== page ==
On leadership courses we are often told that seeing the big picture and thinking strategically is critical to our success as a leader. While these skills are necessary, it is important to remember that simply focusing on the big picture is not enough and on its own can even cause poor leadership and project failure.
In the article in Fast Company, Robert Sutton argues the following: There is a difference between management and leadership, but focusing on it is dangerous.
I argued this distinction was accurate but dangerous because it distorts how too many bosses–at all levels–view and do their work. It encourages bosses to see generating big and vague ideas as the important part of their jobs–and to treat implementation, or pesky details of any kind, as mere “management work” best done by “the little people.” Even if left it unsaid, this distinction reflects how too many bosses think and act. They use it to avoid learning about people they lead, technologies their companies use, customers they serve, and numerous other crucial little things.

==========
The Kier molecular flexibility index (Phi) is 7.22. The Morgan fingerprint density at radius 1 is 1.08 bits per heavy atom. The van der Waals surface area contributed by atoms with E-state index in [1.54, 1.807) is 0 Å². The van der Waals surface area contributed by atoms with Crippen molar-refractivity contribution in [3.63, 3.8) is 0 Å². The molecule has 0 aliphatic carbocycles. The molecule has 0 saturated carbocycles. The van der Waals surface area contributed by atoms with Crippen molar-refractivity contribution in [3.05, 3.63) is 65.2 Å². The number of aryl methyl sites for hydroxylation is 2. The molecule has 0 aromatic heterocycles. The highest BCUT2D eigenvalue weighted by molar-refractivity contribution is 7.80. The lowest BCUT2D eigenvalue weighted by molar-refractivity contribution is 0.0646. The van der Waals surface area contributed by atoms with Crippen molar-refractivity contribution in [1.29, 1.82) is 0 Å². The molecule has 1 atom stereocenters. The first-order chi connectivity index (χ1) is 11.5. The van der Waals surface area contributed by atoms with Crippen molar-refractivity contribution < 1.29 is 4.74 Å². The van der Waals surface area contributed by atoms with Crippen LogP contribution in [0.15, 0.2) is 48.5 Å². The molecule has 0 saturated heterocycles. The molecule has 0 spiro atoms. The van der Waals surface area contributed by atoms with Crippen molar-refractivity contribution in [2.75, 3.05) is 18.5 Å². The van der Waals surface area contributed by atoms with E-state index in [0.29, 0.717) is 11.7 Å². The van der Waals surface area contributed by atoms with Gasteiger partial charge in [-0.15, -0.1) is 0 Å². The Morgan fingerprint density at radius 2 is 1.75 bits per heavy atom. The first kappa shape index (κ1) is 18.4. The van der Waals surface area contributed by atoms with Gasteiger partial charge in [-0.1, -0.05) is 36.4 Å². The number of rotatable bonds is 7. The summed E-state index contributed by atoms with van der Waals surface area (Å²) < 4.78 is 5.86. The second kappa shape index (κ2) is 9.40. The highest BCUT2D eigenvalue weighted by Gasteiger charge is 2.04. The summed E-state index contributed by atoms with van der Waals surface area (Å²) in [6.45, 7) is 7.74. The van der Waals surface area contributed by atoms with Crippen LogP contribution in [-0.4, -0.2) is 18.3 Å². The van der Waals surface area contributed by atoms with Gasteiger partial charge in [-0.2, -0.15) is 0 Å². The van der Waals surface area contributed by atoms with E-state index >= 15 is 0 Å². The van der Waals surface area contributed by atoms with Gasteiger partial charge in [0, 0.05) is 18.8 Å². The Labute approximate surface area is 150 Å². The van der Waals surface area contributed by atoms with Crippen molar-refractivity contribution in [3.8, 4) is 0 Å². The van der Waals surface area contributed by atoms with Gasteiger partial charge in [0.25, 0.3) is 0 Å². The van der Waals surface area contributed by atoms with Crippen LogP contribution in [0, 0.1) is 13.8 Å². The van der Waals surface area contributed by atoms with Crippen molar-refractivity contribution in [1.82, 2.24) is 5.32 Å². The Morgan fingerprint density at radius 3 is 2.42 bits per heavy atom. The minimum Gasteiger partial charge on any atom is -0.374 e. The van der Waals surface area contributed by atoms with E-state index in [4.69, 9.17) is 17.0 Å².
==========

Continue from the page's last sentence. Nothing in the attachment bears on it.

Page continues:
“Big picture only” bosses often make decisions without understanding constraints that affect the cost and time required to implement them. They are especially prone to suffer from the smart-talk trap because actually doing things and making sure things get done are chores for little people, not top dogs, A-players, or high potentials like them.
I am all for big ideas, visions, and dreams. But the best bosses do more than think big thoughts. They have a deep understanding of their industries, organizations, and teams, the people they lead, as well as other mundane things.
Remember to not make the mistake of thinking that leading is the same as abdicating. There is a critical difference between, on the one hand, understanding the details of your project, your team and the exact tasks required and on the other hand being overbearing and micromanaging everyone. Many leaders and bosses pat themselves on the back for leaving the staff to handle the details, but there is a clear difference between empowering your team members and leaving them ill-resourced and puzzled about how to actually execute the tasks.
Getting the balance right between allowing your personnel the room to grow and giving them the support they need will make the difference to the success of your work.
Take the time to learn the details and you can really excel as a leader.